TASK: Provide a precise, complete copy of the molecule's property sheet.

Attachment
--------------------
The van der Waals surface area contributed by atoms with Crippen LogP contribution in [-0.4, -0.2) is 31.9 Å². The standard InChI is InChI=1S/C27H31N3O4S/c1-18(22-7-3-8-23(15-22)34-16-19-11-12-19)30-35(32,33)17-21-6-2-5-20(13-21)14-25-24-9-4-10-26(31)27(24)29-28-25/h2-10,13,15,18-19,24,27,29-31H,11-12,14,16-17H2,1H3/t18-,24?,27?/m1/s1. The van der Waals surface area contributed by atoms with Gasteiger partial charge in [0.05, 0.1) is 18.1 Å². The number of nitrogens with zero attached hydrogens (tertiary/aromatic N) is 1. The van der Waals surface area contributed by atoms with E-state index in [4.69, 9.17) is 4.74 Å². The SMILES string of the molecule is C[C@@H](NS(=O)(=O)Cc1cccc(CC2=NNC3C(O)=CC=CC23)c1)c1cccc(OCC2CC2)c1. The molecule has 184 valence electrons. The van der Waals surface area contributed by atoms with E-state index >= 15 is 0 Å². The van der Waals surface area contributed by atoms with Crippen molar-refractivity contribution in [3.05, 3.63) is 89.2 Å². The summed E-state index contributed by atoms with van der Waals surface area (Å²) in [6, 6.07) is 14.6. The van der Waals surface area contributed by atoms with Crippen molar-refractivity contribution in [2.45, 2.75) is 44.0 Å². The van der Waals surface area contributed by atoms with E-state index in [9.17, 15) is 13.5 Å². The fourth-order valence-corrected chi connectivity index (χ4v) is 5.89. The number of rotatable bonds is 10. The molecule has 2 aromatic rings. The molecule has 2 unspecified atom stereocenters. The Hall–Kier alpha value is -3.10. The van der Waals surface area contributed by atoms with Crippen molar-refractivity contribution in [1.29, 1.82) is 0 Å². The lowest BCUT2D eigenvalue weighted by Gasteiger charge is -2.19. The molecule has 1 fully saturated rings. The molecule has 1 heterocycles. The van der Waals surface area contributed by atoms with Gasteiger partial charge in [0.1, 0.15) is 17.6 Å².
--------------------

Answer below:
The van der Waals surface area contributed by atoms with Crippen LogP contribution in [-0.4, -0.2) is 31.9 Å². The standard InChI is InChI=1S/C27H31N3O4S/c1-18(22-7-3-8-23(15-22)34-16-19-11-12-19)30-35(32,33)17-21-6-2-5-20(13-21)14-25-24-9-4-10-26(31)27(24)29-28-25/h2-10,13,15,18-19,24,27,29-31H,11-12,14,16-17H2,1H3/t18-,24?,27?/m1/s1. The van der Waals surface area contributed by atoms with Gasteiger partial charge in [0.05, 0.1) is 18.1 Å². The number of nitrogens with zero attached hydrogens (tertiary/aromatic N) is 1. The van der Waals surface area contributed by atoms with E-state index in [4.69, 9.17) is 4.74 Å². The SMILES string of the molecule is C[C@@H](NS(=O)(=O)Cc1cccc(CC2=NNC3C(O)=CC=CC23)c1)c1cccc(OCC2CC2)c1. The molecule has 184 valence electrons. The van der Waals surface area contributed by atoms with E-state index >= 15 is 0 Å². The van der Waals surface area contributed by atoms with Crippen molar-refractivity contribution in [3.05, 3.63) is 89.2 Å². The summed E-state index contributed by atoms with van der Waals surface area (Å²) in [6, 6.07) is 14.6. The van der Waals surface area contributed by atoms with Crippen molar-refractivity contribution in [2.45, 2.75) is 44.0 Å². The van der Waals surface area contributed by atoms with E-state index in [9.17, 15) is 13.5 Å². The fourth-order valence-corrected chi connectivity index (χ4v) is 5.89. The number of rotatable bonds is 10. The molecule has 2 aromatic rings. The molecule has 2 unspecified atom stereocenters. The Hall–Kier alpha value is -3.10. The van der Waals surface area contributed by atoms with Crippen molar-refractivity contribution in [1.29, 1.82) is 0 Å². The lowest BCUT2D eigenvalue weighted by Gasteiger charge is -2.19. The molecule has 1 fully saturated rings. The molecule has 1 heterocycles. The van der Waals surface area contributed by atoms with Gasteiger partial charge in [0.1, 0.15) is 17.6 Å².